Oh, I know it’s hard to feel sorry for Big Law partners during the coronavirus, but let’s cut Natasha Harrison, Boies Schiller Flexner’s new co-managing partner, some slack.
In the span of 10 days, Harrison uprooted her husband (also a lawyer) and two kids from their comfortable home near London to a series of hotels and rentals in Florida.
“On Saturday, the U.S. said flights would be locked up; by Sunday morning, we decided to leave London, and by 9:30 the next morning, we were on a plane to Miami,” Harrison says. “I discussed the decision with David [Boies], and we thought it was too difficult to do my job in the U.K. This is an American firm, and we’re going through the biggest economic crisis of our times. You need to be on the ground.” She adds that the decision to go to Florida was driven by the fact that it was the only location where the firm’s offices were still open. “We didn’t choose Florida. It chose us.”
As for the logistics of the move, there were none. “We literally had 18 hours to get it together,” Harrison says. “We took our clothes and toiletry—that’s it.” (Sadly, their puppies were sent to live with her aunt.) While her husband was game for the move—”he can work from anywhere”— the kids’ reaction was mixed: “My son thought it was the most exciting thing ever, while my 14-year-old had a harder time.”
As if leaving home and doggies behind wasn’t stressful enough, the Harrisons have been living like nomads. First, they were kicked out of their hotel in Miami, then another hotel in Fort Lauderdale as the hospitality industry quickly closed because of COVID-19. Now camped out in a temporary rental, they’ll be moving again to another house April 1.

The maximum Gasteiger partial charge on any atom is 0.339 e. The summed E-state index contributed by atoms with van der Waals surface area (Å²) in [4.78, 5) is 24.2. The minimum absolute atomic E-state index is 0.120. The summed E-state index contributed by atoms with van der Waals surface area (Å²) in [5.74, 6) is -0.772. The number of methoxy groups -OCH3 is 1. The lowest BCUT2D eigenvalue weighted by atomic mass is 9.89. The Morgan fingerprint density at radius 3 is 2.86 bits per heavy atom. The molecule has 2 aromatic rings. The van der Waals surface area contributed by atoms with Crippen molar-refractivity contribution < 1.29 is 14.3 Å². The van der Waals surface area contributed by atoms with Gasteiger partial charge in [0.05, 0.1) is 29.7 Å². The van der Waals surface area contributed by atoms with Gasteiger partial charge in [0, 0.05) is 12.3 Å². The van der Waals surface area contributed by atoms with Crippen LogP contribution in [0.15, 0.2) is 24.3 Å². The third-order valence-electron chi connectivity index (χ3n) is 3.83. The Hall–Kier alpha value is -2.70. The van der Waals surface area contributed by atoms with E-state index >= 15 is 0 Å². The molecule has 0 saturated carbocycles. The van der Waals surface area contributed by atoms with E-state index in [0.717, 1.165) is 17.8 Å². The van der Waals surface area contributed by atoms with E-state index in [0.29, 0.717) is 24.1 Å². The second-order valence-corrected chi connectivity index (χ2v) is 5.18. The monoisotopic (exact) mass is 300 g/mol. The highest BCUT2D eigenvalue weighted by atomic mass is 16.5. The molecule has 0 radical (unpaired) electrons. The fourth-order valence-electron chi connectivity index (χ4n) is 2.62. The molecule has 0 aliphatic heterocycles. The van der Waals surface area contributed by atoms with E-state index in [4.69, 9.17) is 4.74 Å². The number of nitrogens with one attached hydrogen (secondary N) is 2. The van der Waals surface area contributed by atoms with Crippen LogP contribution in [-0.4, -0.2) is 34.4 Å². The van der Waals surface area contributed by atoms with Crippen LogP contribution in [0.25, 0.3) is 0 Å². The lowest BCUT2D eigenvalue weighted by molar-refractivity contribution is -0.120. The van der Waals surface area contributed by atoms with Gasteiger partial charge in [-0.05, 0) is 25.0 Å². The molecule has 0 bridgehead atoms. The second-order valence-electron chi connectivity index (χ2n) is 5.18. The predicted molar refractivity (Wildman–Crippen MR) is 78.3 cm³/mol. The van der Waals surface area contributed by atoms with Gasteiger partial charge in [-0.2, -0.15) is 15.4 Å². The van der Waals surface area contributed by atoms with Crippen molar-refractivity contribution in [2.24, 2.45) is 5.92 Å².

Welcome to America, Natasha!
It hasn’t been an easy ride since Harrison was named co-managing partner of Boies Schiller in December. She and her New York-based cohort Nicholas Gravante have presided over a steady stream of partner departures—10 partners to date.
“There’s been no honeymoon at all with the pandemic and the various departures,” Harrison admits. That said, she puts a positive spin on the situation. “It gives me opportunity to implement change.” She adds that “the disruption to business by the virus will trigger crisis litigation, so we expect to be in good place economically.”
As for the day-to-day, Harrison isn’t getting a break. “I’m up early to deal with London, speaking with partners and clients. I spend a huge amount of my day dealing with issues of people working from home and helping clients on matters like the impact of the virus on financial contracts.” She adds, “I’ve done crisis work before, and we will see more of that with this pandemic. But this is my sweet spot; it’s where the opportunities are.”
Then, of course, there’s the personal side. “In between, I’m always trying to get my 9-year-old off the iPad and my 14-year-old off the phone.” While her son is on school break, her daughter’s school in the U.K. has resumed sessions online, which entails getting her up by 4 a.m.
“Combining home and work has collapsed into one heap,” she sums up. “But it’s not overwhelming at the moment.”
Maybe not for her.
Contact Vivia Chen at firstname.lastname@example.org. On Twitter: @lawcareerist.